A man had a dream. His dream was to blend a bunch of RSS/Atom/RDF feeds into a single feed. The man is Beau Lebens of Feedville and like most dreamers he was a little short on coin. So he took refuge in the home of a cheap hosting provider and Beau realized his dream, creating FEEDblendr. But FEEDblendr chewed up so much CPU creating blended feeds that the cheap hosting provider ordered Beau to find another home. Where was Beau to go? He eventually found a new home in the virtual machine room of Amazon's EC2. This is the story of how Beau was finally able to create his one feeds safe within the cradle of affordable CPU cycles. Site: http://feedblendr.com/
Mark Maunder of No VC Required--who advocates not taking VC money lest you be turned into a frog instead of the prince (or princess) you were dreaming of--has an excellent slide deck on how to scale an early stage startup. His blog also has some good SEO tips and a very spooky widget showing the geographical location of his readers. Perfect for Halloween! What is Mark's other worldly scaling strategies for startups? Site: http://novcrequired.com/
Am I mad to consider using .Net2 and AJAX for a high-scalability application? In case you wonder why, it's the legacy of a website built on IIS and .Net 1.1, and we're looking for ways to make the content more attractive and interactive. In this case, it's a medical image library being shared by a few Wikis and online coursework for medical students ( < 15K users) and doctors ( < 150K users) But I'm worried about the performance overhead. We already have a performance problem because of personalising the content for users according to their type (student or doctor), and for doctors, their grade and speciality.
Automattic recently purchase Gravatar and have switched the server onto their hosting platform. WordPress.com host over 1.7 million blogs with well over 60'000 new posts submitted each day generating 10 - 12 million page views per day. Barry on WordPress.com has a great post on the changes they've introduced to help Gravatar scale.
Wikipedia and Wikimedia have some of the best, most complete real-world documentation on how to build highly scalable systems. This paper by Domas Mituzas covers a lot of details about how Wikipedia works, including: an overview of the different packages used (Linux, PowerDNS, LVS, Squid, lighttpd, Apache, PHP5, Lucene, Mono, Memcached), how they use their CDN, how caching works, how they profile their code, how they store their media, how they structure their database access, how they handle search, how they handle load balancing and administration. All with real code examples and examples of configuration files. This is a really useful resource.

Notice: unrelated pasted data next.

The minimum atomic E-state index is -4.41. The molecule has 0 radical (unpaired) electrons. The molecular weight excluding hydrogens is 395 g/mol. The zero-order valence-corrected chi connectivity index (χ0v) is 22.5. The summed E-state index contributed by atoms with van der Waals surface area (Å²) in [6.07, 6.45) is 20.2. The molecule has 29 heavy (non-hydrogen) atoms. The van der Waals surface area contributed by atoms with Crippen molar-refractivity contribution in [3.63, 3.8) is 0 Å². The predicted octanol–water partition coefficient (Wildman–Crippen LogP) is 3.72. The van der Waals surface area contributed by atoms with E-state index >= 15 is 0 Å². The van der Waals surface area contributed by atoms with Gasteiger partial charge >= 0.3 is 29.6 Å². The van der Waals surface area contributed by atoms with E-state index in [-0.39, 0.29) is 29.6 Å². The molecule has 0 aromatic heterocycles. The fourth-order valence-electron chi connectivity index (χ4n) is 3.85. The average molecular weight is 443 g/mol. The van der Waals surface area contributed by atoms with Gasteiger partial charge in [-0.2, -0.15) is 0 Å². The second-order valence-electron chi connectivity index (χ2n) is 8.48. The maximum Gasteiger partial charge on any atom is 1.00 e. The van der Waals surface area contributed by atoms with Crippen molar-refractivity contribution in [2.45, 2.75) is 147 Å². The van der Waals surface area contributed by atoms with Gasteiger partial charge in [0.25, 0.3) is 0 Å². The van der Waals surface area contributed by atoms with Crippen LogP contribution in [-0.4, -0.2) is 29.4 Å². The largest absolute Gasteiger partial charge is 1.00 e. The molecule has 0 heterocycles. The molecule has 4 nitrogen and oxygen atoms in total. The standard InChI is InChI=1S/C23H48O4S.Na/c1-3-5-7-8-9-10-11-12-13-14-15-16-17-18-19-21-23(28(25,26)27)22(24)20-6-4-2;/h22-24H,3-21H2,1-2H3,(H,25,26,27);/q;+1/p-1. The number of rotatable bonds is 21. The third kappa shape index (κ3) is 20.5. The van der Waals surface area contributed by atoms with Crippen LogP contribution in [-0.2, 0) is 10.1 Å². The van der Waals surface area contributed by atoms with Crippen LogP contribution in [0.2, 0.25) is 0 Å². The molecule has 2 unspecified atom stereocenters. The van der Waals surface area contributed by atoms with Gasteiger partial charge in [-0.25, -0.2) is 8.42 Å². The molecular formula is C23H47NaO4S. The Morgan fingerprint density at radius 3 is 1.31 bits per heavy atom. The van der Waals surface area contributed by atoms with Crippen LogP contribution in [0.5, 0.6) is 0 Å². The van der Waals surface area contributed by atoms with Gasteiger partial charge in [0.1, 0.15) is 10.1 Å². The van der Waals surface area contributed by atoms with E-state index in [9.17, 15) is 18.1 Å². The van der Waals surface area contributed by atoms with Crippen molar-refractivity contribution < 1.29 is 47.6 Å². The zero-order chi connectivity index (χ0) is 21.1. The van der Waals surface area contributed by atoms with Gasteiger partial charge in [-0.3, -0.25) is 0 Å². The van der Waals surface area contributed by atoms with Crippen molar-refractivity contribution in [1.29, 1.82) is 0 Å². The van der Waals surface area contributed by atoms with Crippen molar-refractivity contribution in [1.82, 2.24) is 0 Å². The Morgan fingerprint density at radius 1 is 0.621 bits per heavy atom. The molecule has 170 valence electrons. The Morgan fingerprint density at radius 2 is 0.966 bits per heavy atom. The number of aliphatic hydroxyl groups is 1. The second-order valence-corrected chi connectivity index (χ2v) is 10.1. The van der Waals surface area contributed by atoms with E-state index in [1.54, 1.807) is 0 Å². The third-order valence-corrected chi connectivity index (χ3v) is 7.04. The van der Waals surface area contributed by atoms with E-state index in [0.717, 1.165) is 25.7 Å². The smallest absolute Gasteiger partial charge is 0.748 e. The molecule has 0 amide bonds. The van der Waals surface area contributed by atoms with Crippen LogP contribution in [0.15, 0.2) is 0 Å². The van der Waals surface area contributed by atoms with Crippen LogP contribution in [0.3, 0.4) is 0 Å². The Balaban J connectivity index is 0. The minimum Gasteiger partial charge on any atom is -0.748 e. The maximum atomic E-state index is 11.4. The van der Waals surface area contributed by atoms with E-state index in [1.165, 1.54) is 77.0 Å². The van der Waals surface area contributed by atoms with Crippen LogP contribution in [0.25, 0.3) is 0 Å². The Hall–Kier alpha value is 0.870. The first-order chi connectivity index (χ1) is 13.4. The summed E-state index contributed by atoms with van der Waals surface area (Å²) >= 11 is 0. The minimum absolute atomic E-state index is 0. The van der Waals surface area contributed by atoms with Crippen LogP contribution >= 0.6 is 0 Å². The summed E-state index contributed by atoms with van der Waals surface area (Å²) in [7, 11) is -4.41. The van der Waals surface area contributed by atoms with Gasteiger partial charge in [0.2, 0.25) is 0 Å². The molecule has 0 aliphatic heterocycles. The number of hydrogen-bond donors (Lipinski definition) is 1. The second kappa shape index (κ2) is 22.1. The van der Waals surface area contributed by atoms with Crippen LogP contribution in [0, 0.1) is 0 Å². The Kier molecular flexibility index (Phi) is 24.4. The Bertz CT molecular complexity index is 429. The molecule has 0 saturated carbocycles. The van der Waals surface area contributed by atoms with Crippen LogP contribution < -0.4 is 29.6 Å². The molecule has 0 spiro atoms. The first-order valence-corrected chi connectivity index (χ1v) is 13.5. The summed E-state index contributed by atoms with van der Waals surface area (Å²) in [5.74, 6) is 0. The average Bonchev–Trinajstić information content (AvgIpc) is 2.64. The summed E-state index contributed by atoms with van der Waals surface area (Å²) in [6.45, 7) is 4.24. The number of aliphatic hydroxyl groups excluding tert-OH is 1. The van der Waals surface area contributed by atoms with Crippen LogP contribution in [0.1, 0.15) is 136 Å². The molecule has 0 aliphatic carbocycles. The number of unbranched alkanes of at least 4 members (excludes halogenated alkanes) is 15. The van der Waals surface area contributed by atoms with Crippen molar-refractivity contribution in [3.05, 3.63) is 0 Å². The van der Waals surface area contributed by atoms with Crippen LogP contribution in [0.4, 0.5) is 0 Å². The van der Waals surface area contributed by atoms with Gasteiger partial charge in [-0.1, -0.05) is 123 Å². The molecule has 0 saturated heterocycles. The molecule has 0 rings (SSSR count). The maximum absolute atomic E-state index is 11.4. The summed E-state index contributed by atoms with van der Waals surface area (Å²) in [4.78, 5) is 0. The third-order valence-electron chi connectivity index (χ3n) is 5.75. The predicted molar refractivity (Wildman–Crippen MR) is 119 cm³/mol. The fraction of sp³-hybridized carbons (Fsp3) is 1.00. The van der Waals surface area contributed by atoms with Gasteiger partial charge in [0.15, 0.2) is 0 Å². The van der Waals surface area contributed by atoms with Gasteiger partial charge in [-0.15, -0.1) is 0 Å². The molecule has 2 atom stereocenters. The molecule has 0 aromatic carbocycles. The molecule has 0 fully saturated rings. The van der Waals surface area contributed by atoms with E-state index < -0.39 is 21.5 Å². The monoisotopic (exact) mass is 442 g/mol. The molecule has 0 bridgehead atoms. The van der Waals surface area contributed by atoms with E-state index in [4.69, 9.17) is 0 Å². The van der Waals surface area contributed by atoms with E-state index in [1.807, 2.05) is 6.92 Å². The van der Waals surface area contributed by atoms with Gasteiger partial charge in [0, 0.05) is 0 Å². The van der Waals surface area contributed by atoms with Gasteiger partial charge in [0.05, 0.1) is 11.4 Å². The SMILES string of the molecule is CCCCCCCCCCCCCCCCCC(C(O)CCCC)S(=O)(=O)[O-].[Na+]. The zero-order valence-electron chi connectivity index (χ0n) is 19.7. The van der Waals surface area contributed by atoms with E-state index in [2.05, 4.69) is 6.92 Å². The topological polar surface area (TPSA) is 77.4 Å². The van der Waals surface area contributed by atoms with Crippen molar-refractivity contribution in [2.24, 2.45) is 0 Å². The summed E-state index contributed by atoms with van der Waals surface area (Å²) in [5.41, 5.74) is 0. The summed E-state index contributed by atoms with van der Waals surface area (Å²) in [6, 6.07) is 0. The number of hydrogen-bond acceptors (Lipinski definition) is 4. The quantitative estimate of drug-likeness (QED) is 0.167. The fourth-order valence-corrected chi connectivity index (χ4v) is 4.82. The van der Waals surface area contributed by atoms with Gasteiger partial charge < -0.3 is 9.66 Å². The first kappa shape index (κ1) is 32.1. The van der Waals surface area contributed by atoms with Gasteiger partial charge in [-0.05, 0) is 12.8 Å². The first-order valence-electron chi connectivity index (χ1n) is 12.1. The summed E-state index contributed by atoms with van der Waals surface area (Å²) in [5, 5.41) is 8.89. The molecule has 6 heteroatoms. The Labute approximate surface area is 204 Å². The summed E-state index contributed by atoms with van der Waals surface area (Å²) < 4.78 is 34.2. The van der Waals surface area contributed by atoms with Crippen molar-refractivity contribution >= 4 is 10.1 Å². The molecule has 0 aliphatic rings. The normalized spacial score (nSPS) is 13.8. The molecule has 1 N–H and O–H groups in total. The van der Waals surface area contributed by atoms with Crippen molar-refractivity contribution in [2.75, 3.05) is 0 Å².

I just heard about some web sites where Velocity templates are used to render HTML instead of using JSPs and all the processing in performed in servlets. Can JSPs cause issue with scalability? Thanks, Unmesh
Who can answer or analyze the image store and visit solution about alibaba.com?Thanks
Jesse Robbins at O'Reily Radar has a nice post on how spending a little up front time on figuring out how to scale your operations process saves money on ops people and allows you to save time adding and upgrading servers. Adding, monitoring, and upgrading servers can get so incredibly screwed up that a herd of squirrels has to work overtime just to put out a release. Or it can be one button simple from your automated build system out to your servers. This is one area where "do the simplest thing that could possibly work" is a dumb idea and Jesse does a good job capturing the advantages of doing it right.
One of the premier scaling strategies is always: get someone else to do the work for you. But unlike Huckleberry Finn in Tom Sawyer, you won't have to trick anyone into whitewashing a fence for you. Times have changed. Companies like Ning, Facebook, and Salesforce are more than happy to help. Their price: lock-in. Previously you had few options when building a "real" website. You needed to do everything yourself. Infrastructure and application were all yours. Then companies stepped in by commoditizing parts of the infrastructure, but the application was still yours. The next step is full on Borg take no prisoners assimilation where the infrastructure and application are built as one collective. What you have to decide as someone faced with building a scalable website is if these new options are worth the price. Feeding this explosion of choice is one of the new strategy games on the intertubes: the Internet Platform Game. Ning's Marc Andreessen defines a platform as: a system that can be programmed and therefore customized by outside developers -- users -- and in that way, adapted to countless needs and niches that the platform's original developers could not have possibly contemplated, much less had time to accommodate. The idea is you'll win great rewards in exchange for coding to someone else's internet platform. From Ning you'll win a featureful and customizable social networking platform that they are completely responsible for scaling. The cost ranges from free to very reasonable. From Facebook you'll win prime space on the profile page of over 40 million virally infected customers. It's free, but you must make your application scalable enough to handle all those millions. By coding to the Salesforce platform you'll win the same infrastructure that executes 100 million Salesforce transactions a day. The cost of their service is unknown at this time.